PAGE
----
History

The History of Lavant Players

by Chris Luck

The 23rd of November 1950 was indeed the great day for Lavant Players. Not only was it the date of the first ever production, but the play itself was was entitled ‘The Great Day’. Remarkably, Lavant Players was founded just 10 weeks earlier on the 5th.of September. It was also rather apt that the local W.I. played a large part in its founding, as the story around Leslie Storms comedy evolves around an imaginary day in the life of the W.I. during the war years. The village is frantically preparing itself for a visit by the President of the United States wife.

Lesley Foster produced the show which received rave reviews in all of the area’s newspapers, and played to packed houses of 160 people on each of it’s 4 nights. ( A full house today is around 120 ).

Tickets sold for 1/- (5p) each and total receipts were £32. The early years saw 2, 3 and sometimes 4 productions a year. These were the days however when each street could probably boast only one or two cars and the same number of televisions. Radio and Theatre were the main forms of entertainment until the early 60’s.

One of the cast for the first ever show was Nellie Squires, mother of our much missed and loved local plumber. Nellie was still performing when I joined the society in 1978. Other cast members were John Arthur, Ethel and Kathleen Brickett, Anne and Mildred Gunning, Alice Pratt, Eileen Balchin, Monica Broad, Kathleen Pryor, Iona Cameron, Jim Skinner and Oriel Taplin. Nellie went on to finally call it a day in 1979.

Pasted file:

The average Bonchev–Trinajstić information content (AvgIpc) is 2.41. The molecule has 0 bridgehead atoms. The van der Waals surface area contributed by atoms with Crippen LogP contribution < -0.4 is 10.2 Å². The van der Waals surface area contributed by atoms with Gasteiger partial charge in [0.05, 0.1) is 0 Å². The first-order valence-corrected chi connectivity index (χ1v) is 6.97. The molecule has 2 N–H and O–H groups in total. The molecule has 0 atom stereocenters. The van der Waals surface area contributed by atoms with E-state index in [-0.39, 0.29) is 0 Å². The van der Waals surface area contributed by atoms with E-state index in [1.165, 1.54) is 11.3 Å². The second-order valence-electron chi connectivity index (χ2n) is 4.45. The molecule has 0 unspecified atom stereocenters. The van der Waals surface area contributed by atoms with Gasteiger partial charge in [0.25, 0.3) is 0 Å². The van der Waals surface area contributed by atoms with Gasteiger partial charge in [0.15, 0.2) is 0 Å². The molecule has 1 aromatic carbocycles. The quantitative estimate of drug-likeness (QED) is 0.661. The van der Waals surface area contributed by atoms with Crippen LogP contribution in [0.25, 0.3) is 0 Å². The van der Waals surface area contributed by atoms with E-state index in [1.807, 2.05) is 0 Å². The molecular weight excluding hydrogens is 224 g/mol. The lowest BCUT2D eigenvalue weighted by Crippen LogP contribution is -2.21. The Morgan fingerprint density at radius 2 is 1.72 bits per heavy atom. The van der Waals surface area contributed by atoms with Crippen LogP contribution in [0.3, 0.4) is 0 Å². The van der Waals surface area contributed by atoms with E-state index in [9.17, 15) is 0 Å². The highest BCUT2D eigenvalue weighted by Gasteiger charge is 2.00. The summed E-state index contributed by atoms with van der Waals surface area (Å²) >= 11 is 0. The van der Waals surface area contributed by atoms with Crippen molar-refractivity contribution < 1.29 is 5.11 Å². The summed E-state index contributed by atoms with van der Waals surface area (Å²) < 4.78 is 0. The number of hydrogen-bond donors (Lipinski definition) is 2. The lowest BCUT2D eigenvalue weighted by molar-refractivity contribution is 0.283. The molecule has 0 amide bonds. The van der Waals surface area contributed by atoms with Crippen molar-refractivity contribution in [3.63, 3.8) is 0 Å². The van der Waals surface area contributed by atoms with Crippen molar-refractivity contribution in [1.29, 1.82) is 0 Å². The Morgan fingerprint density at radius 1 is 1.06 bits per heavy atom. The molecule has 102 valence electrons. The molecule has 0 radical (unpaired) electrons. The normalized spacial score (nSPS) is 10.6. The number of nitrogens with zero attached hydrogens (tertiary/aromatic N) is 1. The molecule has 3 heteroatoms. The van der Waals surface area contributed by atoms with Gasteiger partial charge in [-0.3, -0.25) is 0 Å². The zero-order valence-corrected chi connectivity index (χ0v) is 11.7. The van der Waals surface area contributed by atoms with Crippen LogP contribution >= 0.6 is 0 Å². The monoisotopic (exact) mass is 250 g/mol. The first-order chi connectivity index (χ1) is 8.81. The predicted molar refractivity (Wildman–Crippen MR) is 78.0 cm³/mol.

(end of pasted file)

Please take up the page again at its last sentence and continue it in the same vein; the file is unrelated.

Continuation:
It appeared that the same problems arose then, as do now, in that there were very few men willing to tread the boards. In 1952 the chairman urged every women to exercise their *leap year privelege* to approach every man in the village and urge them to enroll as members. One of the new recruits was Wilf Miles landlord of the Royal Oak, and for the next few years the society went from strength to strength.

Records from the mid 50’s until 1970 are hard to come by, and as each year passes we sadly lose villagers who maybe could have shed some light in those interim years. It seems very strange that a very successful group producing up to 4 shows a year, suddenly ceases to be.

In 1971, the idea of an Old Time Music Hall was inaugurated once again by the Lavant W.I. The stage then was situated to the side of the hall where the glazed swing doors are now, and the main entrance was to the back of where the stage now is. There were no dressing rooms for the cast, and changing took place behind 2 curtain screens in a corner.